You don’t need a mechanic.
You need a coach.
A man in his 30s just came to me for a consultation.
Among his complaints, he mentioned that if he sits in a chair for a long time, getting up is hard. He can’t get his back to straighten right away... It takes him a few seconds, even after he is standing on his two legs, to actually get his back to unfold and be upright.
‘What’s the deal?’ He wanted to know.
He has also had intermittent nerve pain in his left upper leg. Again, what’s the deal?
Most people think that such problems need a mechanic. A chiropractor to crack something. Or in extreme cases, a surgeon to apply a blade.
But Back pain doesn’t need a mechanic. Back pain needs a coach.
A coach is someone who can watch you perform a task, see where you have room for improvement and help you make adjustments that have you performing better. For people with back pain, a coach can help to lessen or disappear pain. This is a non-invasive way of approaching pain, and it works!
That’s because the majority of back pain is not caused by structural problems, but by performance problems. Throughout life, we all make little muscular adjustments whenever we’re in a situation that’s at all uncomfortable. We produce little tensions to cover up our own discomfort. Sometimes the adjustments are made consciously, sometimes unconsciously. But even the conscious adjustments quickly become part of an unconscious repertoire of holding patterns that protect us from the harshness of the world. We’re protected but we limit what we can feel and make life smaller. Over long periods of time, these kind of performance problems lead to structural problems. Not the other way around.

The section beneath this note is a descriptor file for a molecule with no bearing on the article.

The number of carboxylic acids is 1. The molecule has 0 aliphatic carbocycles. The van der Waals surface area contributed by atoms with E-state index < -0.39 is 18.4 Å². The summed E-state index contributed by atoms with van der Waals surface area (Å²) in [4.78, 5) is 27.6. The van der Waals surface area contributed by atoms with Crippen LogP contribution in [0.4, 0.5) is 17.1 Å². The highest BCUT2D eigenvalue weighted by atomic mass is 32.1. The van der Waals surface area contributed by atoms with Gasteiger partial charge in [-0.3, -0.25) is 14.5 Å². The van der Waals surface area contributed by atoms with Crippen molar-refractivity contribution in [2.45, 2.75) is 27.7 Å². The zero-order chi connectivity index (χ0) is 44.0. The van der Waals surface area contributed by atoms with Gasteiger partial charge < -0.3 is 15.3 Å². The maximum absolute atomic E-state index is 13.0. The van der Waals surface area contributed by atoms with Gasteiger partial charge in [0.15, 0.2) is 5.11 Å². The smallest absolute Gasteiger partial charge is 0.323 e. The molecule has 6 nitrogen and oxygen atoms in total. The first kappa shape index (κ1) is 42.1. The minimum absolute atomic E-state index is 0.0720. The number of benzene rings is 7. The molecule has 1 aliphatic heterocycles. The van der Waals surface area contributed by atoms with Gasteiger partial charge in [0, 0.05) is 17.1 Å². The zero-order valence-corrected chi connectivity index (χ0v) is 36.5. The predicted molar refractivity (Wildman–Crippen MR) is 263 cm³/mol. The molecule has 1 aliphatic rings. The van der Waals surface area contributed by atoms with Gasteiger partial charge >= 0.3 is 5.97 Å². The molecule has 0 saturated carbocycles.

As a back pain coach who thinks about pain problems this way, I make certain recommendations. In this client’s case, I observed his standing posture and had him observe himself standing as well. Then I had him lie down on the floor and I instructed him on some simple movements and ways to direct his attention. The most important skills, at first, are learning how to move slowly and learning how to distribute attention.
When he got up after 20 minutes of such activity, both he and I noticed that his posture was different. He said he liked the way he was standing. He felt taller. There was still something strange going on with his left leg, but it wasn’t the same old pain. The pain had moved from his upper leg to his lower, and the quality of the pain was different. Sometimes a shift like that can be encouraging when it means that a long standing problem has started to shift.
With the right kind of movement coaching, people benefit in a very short period of time.95% of clients I’ve worked with noticed significant changes after one session. And the best thing about the coach approach compared to the mechanical one is that you won’t have to worry about how long the relief will last. That’s because with coaching, you are learning how to use your own capacities to help yourself. When you understand how to do it, you can do it whenever you want.